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What color would the Milky Way appear to alien civilizations looking at our galaxy through their telescopes? It turns out the Milky Way has approximately the right name – but for all the wrong reasons. “The true color of the Milky Way is as white as fine-grained new spring snow seen in early morning light,” said Dr. Jeffrey Newman, from the University of Pittsburgh, speaking at a press conference from the American Astronomical Society (AAS) Meeting.
Our ancestors gave our galaxy the name “Milky Way” because when they looked up and saw the band of the stars that stretches from one horizon to the other, it appears white to our human eyes. “But that’s only because our low-light vision isn’t sensitive to color,” said Newman. “There are portions of the Milky Way that are more yellow or red versus more blue, but our eyes can’t pick that up. But a sensitive instrument or photograph can.”
When we look at other galaxies, we can see them in their entirety, and can examine them for color and luminosity. Color and luminosity have been great tool for astronomy, helping us to understand stars and galaxies.
“Unfortunately we can’t get a complete picture of the Milky Way from outside, so we have had to resort to other methods,” said Newman. “Not only are we looking at Milky Way from the inside, but it’s even worse than that — our view is blocked by dust, both in clouds and diffuse dust. We can only see about 1,000 -2,000 light years in any direction, even though our galaxy is a 100,000 light years across.”
So if you ask, ‘what is the integrated color of the Milky Way,’ we can can’t tell from a picture like the one above, we can only tell what color the local neighborhood is.
“We have had to resort to different techniques, and rather than looking at the Milky Way directly, we look at other galaxies that should be like the Milky Way and we can determine what their color and luminosity are,” Newman said.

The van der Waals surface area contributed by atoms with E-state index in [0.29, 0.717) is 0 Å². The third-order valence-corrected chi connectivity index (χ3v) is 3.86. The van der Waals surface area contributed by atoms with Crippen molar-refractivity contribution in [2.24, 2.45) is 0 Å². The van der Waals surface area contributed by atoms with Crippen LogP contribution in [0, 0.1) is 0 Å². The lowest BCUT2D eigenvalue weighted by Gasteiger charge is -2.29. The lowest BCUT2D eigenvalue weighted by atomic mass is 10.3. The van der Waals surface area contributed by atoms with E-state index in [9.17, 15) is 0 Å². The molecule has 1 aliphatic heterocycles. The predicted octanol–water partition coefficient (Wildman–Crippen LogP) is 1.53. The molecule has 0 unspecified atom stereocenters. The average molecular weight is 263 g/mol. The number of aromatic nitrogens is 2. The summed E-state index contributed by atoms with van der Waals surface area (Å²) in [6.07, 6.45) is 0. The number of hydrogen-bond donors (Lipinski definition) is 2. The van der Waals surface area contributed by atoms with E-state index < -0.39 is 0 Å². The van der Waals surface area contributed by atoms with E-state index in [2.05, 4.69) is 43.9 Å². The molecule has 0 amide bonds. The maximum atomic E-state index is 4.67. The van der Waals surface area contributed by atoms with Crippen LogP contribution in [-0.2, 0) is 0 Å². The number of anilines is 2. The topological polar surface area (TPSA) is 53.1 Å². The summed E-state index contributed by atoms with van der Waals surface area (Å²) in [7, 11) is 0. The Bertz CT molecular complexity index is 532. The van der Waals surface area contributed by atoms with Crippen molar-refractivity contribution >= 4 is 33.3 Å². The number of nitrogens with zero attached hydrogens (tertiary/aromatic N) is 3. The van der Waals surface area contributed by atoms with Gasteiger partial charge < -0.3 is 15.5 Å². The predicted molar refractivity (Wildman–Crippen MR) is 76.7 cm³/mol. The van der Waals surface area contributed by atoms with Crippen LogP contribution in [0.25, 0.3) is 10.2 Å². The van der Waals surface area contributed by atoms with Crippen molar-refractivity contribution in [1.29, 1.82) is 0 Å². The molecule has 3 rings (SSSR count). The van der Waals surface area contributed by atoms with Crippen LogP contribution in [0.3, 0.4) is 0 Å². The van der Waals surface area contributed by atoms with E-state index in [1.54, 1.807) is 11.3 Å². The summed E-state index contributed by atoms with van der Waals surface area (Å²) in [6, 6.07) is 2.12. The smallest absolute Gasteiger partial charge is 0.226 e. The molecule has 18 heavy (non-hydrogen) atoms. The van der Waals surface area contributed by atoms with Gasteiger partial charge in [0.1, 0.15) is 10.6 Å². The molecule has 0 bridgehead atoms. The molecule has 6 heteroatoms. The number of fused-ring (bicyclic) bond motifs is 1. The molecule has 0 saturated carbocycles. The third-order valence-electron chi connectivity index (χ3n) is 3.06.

Newman, along with Timothy Licquia, a PhD student in physics at Pitt, used images from the Sloan Digital Sky Survey – which contains detailed properties of nearly a million galaxies — and looked for galaxies with similar properties to the Milky Way in regards to total mass and star formation rates. The Milky Way Galaxy should then fall on a plot somewhere within the range of colors of these matching objects.
While the composite color of the Milky Way is snowy-white, our galaxy appears more yellow towards the center and more blue out in the spiral arms.
Newman and Licquia determined the light color temperature of the Milky Way is 4,840 K, which closely matches the light from a standard light bulb with a color temperature of 4,700-5,000K. “It is well within the range our eye can perceive as white—roughly halfway between the light from old-style incandescent light bulbs and the standard spectrum of white on a television,” said Newman. “Our eyes treat both as white.”
The color of new snow is the whitest natural color on Earth. While milk has a more bluish color than snow, the association of our Milky Way to milk has proven to be very appropriate, given the Milky Way’s true color.
Newman even wrote a Haiku about the color:
Look at new spring snow
See the River of Heaven
An hour after dawn
The Milky Way’s color could be on either side of a standard dividing line between red and blue galaxies: relatively red galaxies rarely form new stars and blue galaxies have stars still being born. This adds to the evidence that although the Milky Way is still producing stars, it is “on its way out,” according to Newman. “A few billion years from now, our Galaxy will be a much more boring place, full of middle-aged stars slowly using up their fuel and dying off, but without any new ones to take their place. It will be less interesting for astronomers in other galaxies to look at, too: The Milky Way’s spiral arms will fade into obscurity when there are no more blue stars left.”
Source: Pitt, AAS press briefing